Egremont Russet is of one the best loved of all russet apples- it’s a fine classic Victorian eating apple with a distinctive nutty taste. So good that it has the Award of Garden Merit (AGM) from the RHS.
The term ‘russet’ refers to the skin becoming slightly rough and tawny coloured when the apple is fully ripe.
The apples have a slightly flattened like appearance and the flesh is creamy coloured, firm and crisp when picked but can be slightly dry in texture reminiscent of a firm pear. This is because, for an eating apple, it is quite high in tannin levels. Despite this Egremont Russet is sweet and has a rich nutty flavour. A smoky almost tannic flavour develops after keeping for longer.
Egremont Russet is surprisingly versatile, working well in savoury salads, and a perfect partner for cheese.
Egremont Russet is partially self-fertile but does better in the presence of others and can be quite compact in habit which makes it suited to the smaller garden. It is very free spurring which makes it crop heavily. It would be a good choice grown as a bush, cordon or espalier. Unlike many other apples, Egremont Russet does well in wetter soils and is hardy enough to cope in the north of the UK. It is very disease resistant and not prone to any common apple ailment though occasionally suffering from bitter pit which can be cured with calcium feeding in spring.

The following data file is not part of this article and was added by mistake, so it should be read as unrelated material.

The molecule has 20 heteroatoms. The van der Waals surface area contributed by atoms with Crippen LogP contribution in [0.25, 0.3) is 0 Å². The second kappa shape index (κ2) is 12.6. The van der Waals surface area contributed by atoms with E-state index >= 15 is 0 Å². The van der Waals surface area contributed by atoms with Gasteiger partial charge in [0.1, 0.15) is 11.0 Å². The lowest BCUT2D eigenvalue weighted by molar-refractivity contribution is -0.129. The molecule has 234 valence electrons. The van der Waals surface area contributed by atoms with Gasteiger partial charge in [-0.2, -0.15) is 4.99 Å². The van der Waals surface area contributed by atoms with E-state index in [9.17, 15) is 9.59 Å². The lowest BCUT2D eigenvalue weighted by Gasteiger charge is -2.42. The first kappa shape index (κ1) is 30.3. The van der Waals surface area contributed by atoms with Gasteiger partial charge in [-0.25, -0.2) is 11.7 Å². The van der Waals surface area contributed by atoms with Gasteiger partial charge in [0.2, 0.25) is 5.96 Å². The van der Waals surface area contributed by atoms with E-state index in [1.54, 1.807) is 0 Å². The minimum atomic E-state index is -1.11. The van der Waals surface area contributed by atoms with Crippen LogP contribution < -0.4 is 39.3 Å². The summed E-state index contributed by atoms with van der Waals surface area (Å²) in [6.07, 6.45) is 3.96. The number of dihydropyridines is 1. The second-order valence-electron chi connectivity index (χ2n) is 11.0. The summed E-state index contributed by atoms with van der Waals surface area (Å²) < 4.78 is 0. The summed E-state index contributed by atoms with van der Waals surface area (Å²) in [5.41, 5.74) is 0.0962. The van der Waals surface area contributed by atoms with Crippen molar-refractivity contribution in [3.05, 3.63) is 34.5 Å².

Egremont Russet crops in late September and will keep well into the new year.
Egremont Russet breeding history is still unclear but it is known that it was raised on the Lord Egremont of Petworth Sussex estate in the early 1800s. Petworth estate was well known for the its fruit breeding, but it took a Somerset man, Scott of Merriott, to officially record the apple in 1872.